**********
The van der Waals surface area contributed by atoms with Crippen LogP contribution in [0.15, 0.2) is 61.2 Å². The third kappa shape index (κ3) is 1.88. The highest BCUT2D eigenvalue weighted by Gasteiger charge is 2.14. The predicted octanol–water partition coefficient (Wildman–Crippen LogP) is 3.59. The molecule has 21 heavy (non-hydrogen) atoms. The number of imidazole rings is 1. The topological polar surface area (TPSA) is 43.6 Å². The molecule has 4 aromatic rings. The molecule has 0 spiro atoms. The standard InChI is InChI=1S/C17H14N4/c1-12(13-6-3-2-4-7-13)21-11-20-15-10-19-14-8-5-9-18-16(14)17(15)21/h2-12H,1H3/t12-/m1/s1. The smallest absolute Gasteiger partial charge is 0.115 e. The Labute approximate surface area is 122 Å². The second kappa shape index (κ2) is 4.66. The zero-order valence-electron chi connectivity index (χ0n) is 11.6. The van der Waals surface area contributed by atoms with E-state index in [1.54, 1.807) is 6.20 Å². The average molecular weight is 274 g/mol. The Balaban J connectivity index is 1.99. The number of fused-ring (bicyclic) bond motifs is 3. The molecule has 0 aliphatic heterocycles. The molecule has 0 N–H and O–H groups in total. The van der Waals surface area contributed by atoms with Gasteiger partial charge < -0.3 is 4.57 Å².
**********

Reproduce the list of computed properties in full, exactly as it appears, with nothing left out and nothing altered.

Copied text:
The van der Waals surface area contributed by atoms with Crippen LogP contribution in [0.15, 0.2) is 61.2 Å². The third kappa shape index (κ3) is 1.88. The highest BCUT2D eigenvalue weighted by Gasteiger charge is 2.14. The predicted octanol–water partition coefficient (Wildman–Crippen LogP) is 3.59. The molecule has 21 heavy (non-hydrogen) atoms. The number of imidazole rings is 1. The topological polar surface area (TPSA) is 43.6 Å². The molecule has 4 aromatic rings. The molecule has 0 spiro atoms. The standard InChI is InChI=1S/C17H14N4/c1-12(13-6-3-2-4-7-13)21-11-20-15-10-19-14-8-5-9-18-16(14)17(15)21/h2-12H,1H3/t12-/m1/s1. The smallest absolute Gasteiger partial charge is 0.115 e. The Labute approximate surface area is 122 Å². The second kappa shape index (κ2) is 4.66. The zero-order valence-electron chi connectivity index (χ0n) is 11.6. The van der Waals surface area contributed by atoms with E-state index in [1.54, 1.807) is 6.20 Å². The average molecular weight is 274 g/mol. The Balaban J connectivity index is 1.99. The number of fused-ring (bicyclic) bond motifs is 3. The molecule has 0 aliphatic heterocycles. The molecule has 0 N–H and O–H groups in total. The van der Waals surface area contributed by atoms with Gasteiger partial charge < -0.3 is 4.57 Å².